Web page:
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Prose II – Eng 503. Introduction. English prose fiction appeared as translations from the Italian ‘novella’ in the sixteenth century These translations only have historical interest Lyly initiated English prose by publishing a little book entitled 'Euphues and His Anatomie of Wit.'.

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slide2

English prose fiction appeared as translations from the Italian ‘novella’ in the sixteenth century

  • These translations only have historical interest
  • Lyly initiated English prose by publishing a little book entitled 'Euphues and His Anatomie of Wit.'
slide3

'Euphues' means 'the well-bred man,' and though there is a slight action, the work is mainly a series of moralizing disquisitions on love, religion, and conduct.

slide4

Sidney’s Arcadia gives the life of Sicilian shepherds and was written primarily for his sister the Countess of Pembroke

slide5

The invasion of England by William of Orange and the subsequent Glorious Revolution of 1688 firmly established a Protestant monarchy together with effective rule by Parliament.

  • The new science of the time, Newtonian physics, reinforced the belief that everything, including human conduct, is guided by a rational order.
slide6

Moderation and common sense became intellectual values as well as standards of behavior.

  • These values achieved their highest literary expression in the poetry of Alexander Pope.
slide7

The brilliant prose satirist Jonathan Swift was not so sanguine as Pope. His "savage indignation" resulted in devastating attacks on his age in A Tale of a Tub (1704), Gulliver's Travels (1726), and A Modest Proposal (1729).

slide8

The 18th cent. was the age of town life with its coffeehouses and clubs. One of the most famous of the latter was the Scriblerus Club, whose members included Pope, Swift, and John Gay (author of The Beggar's Opera ). Its purpose was to defend and uphold high literary standards against the rising tide of middle-class values and tastes.

slide9

Letters were a popular form of polite literature. Pope, Swift, Horace Walpole, and Thomas Gray were masters of the form, and letters make up the chief literary output of the prose work of the age.

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The author of these Travels, Mr. Lemuel Gulliver, is my ancient and intimate friend; there is likewise some relation between us on the mother’s side.  About three years ago, Mr. Gulliver growing weary of the concourse of curious people coming to him at his house in Redriff, made a small purchase of land, with a convenient house, near Newark, in Nottinghamshire, his native country; where he now lives retired, yet in good esteem among his neighbours.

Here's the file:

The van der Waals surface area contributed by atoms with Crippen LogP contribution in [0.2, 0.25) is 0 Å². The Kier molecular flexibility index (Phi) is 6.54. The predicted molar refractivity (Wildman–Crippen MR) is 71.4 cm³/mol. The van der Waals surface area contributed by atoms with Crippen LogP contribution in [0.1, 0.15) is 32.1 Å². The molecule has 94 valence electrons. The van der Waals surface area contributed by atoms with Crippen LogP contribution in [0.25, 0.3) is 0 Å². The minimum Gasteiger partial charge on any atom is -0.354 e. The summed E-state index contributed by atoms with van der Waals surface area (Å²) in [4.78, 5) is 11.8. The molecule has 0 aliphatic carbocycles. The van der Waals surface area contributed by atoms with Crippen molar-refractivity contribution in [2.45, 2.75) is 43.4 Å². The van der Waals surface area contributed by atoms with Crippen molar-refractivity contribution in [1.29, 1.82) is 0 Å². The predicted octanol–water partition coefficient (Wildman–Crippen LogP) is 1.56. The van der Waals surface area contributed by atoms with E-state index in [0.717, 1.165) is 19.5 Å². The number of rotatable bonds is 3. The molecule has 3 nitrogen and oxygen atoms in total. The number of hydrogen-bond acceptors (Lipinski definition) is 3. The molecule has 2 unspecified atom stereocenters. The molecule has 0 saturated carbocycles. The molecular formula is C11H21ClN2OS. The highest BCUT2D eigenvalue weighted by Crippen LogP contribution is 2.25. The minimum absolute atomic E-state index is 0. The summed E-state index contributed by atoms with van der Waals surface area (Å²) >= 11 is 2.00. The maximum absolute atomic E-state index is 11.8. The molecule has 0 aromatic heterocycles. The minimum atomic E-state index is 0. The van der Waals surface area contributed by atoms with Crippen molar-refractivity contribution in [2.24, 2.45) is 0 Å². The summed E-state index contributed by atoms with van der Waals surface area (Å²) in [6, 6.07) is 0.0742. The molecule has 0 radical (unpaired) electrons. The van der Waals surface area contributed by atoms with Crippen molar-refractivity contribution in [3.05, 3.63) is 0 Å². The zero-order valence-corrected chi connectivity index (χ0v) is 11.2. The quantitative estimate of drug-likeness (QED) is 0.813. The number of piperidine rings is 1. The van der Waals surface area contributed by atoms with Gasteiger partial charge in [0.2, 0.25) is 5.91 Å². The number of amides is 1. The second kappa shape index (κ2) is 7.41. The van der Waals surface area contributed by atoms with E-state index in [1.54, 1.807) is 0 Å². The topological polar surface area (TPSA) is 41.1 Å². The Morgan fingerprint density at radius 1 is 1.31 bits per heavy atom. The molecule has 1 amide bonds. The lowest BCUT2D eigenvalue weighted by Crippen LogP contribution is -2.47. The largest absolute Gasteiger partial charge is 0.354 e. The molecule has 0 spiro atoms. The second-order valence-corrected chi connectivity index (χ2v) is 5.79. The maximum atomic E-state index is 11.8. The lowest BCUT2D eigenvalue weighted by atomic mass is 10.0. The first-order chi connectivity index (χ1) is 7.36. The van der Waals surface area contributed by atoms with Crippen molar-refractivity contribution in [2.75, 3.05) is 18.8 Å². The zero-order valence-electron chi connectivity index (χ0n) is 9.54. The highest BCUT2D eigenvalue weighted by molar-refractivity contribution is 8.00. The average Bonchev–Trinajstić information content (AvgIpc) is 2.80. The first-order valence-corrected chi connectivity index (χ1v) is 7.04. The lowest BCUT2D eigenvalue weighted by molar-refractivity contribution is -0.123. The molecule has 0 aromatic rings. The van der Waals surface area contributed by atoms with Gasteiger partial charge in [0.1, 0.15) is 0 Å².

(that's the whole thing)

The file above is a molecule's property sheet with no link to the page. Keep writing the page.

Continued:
slide12

Although Mr. Gulliver was born in Nottinghamshire, where his father dwelt, yet I have heard him say his family came from Oxfordshire; to confirm which, I have observed in the churchyard at Banbury in that county, several tombs and monuments of the Gullivers.

slide13

Before he quitted Redriff, he left the custody of the following papers in my hands, with the liberty to dispose of them as I should think fit.  I have carefully perused them three times.  The style is very plain and simple; and the only fault I find is, that the author, after the manner of travellers, is a little too circumstantial. 

slide14

There is an air of truth apparent through the whole; and indeed the author was so distinguished for his veracity, that it became a sort of proverb among his neighbours at Redriff, when any one affirmed a thing, to say, it was as true as if Mr. Gulliver had spoken it.

slide15

By the advice of several worthy persons, to whom, with the author’s permission, I communicated these papers, I now venture to send them into the world, hoping they may be, at least for some time, a better entertainment to our young noblemen, than the common scribbles of politics and party.

slide16

This volume would have been at least twice as large, if I had not made bold to strike out innumerable passages relating to the winds and tides, as well as to the variations and bearings in the several voyages, together with the minute descriptions of the management of the ship in storms, in the style of sailors; likewise the account of longitudes and latitudes; wherein I have reason to apprehend, that Mr. Gulliver may be a little dissatisfied.